Uncapped fees rather than graduate tax for students
Universities should be allowed to set their own fees for students, Lord Browne’s review of higher education funding has proposed.
The review has sided with increased student fees rather than recommending a graduate tax which would have seen students charged repayments on their loans according to their tax status.
There would, however, be some form of income assessment when it comes to deciding how much students repay on their loans under Lord Browne’s plans.
The Browne report effectively removes the cap on student fees in England, currently set at £3,290.
Should the government accept the findings of the review, then fees for some courses at the more popular universities could rise to as much as £12,000 a year.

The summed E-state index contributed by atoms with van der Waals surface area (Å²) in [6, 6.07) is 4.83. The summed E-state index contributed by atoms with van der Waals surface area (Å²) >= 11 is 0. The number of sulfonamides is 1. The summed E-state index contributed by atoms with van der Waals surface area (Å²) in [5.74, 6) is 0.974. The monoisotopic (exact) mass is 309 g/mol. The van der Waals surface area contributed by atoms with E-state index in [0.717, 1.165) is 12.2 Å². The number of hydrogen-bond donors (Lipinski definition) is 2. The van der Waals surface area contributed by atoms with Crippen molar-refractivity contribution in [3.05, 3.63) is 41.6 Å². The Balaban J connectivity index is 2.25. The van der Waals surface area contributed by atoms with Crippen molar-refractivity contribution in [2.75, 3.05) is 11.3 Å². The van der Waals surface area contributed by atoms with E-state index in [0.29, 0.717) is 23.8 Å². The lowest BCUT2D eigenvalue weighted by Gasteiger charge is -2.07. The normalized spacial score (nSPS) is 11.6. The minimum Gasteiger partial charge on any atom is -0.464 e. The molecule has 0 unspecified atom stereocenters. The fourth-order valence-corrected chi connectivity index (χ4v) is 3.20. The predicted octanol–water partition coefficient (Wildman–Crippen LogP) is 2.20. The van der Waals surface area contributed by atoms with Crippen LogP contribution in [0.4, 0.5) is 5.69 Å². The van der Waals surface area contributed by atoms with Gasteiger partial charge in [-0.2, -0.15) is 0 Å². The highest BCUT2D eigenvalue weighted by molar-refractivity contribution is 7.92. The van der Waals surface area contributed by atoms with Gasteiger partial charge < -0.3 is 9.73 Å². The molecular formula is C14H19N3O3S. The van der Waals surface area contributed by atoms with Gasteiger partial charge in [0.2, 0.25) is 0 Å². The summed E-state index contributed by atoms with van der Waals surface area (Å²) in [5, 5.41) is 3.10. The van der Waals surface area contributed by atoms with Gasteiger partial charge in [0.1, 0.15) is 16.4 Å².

Under the new funding scheme, the government would guarantee to underwrite fees up to £6,000 a year, but universities would be free to charge any amount above that figure.
Universities that charge more than £6,000 will face a tapered levy on the fee in order to support poorer students, but even those institutions asking for £12,000 would be able to retain as much as three-quarters of the fee.
Students will continue to receive loans from the government and would not be required to start making repayments until they reached an income of £21,000, up from the current £15,000.
Students would be able to borrow £3,750 a year, with those from families earning less than £25,000 entitled to an additional £3,250 in loans.
However, graduates would be expected to pay a higher level of interest on the government loans, which would be set at the government’s own rate of borrowing and topped up by inflation.